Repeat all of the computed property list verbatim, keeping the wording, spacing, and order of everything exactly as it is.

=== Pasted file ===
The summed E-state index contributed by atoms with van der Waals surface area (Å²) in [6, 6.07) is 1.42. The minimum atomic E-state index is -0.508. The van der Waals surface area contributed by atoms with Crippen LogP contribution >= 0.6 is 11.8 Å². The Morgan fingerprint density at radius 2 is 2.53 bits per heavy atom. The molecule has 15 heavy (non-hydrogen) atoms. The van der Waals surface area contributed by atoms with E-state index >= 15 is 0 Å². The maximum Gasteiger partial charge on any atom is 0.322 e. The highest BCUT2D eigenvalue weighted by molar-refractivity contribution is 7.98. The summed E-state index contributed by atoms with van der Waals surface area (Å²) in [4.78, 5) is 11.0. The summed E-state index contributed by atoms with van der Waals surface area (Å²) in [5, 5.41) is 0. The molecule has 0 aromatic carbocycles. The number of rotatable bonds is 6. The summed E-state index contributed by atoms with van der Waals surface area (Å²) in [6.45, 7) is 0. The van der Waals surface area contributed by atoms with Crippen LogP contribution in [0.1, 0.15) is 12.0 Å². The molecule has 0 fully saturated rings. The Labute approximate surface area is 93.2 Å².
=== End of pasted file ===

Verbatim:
The summed E-state index contributed by atoms with van der Waals surface area (Å²) in [6, 6.07) is 1.42. The minimum atomic E-state index is -0.508. The van der Waals surface area contributed by atoms with Crippen LogP contribution >= 0.6 is 11.8 Å². The Morgan fingerprint density at radius 2 is 2.53 bits per heavy atom. The molecule has 15 heavy (non-hydrogen) atoms. The van der Waals surface area contributed by atoms with E-state index >= 15 is 0 Å². The maximum Gasteiger partial charge on any atom is 0.322 e. The highest BCUT2D eigenvalue weighted by molar-refractivity contribution is 7.98. The summed E-state index contributed by atoms with van der Waals surface area (Å²) in [4.78, 5) is 11.0. The summed E-state index contributed by atoms with van der Waals surface area (Å²) in [5, 5.41) is 0. The molecule has 0 aromatic carbocycles. The number of rotatable bonds is 6. The summed E-state index contributed by atoms with van der Waals surface area (Å²) in [6.45, 7) is 0. The van der Waals surface area contributed by atoms with Crippen LogP contribution in [0.1, 0.15) is 12.0 Å². The molecule has 0 fully saturated rings. The Labute approximate surface area is 93.2 Å².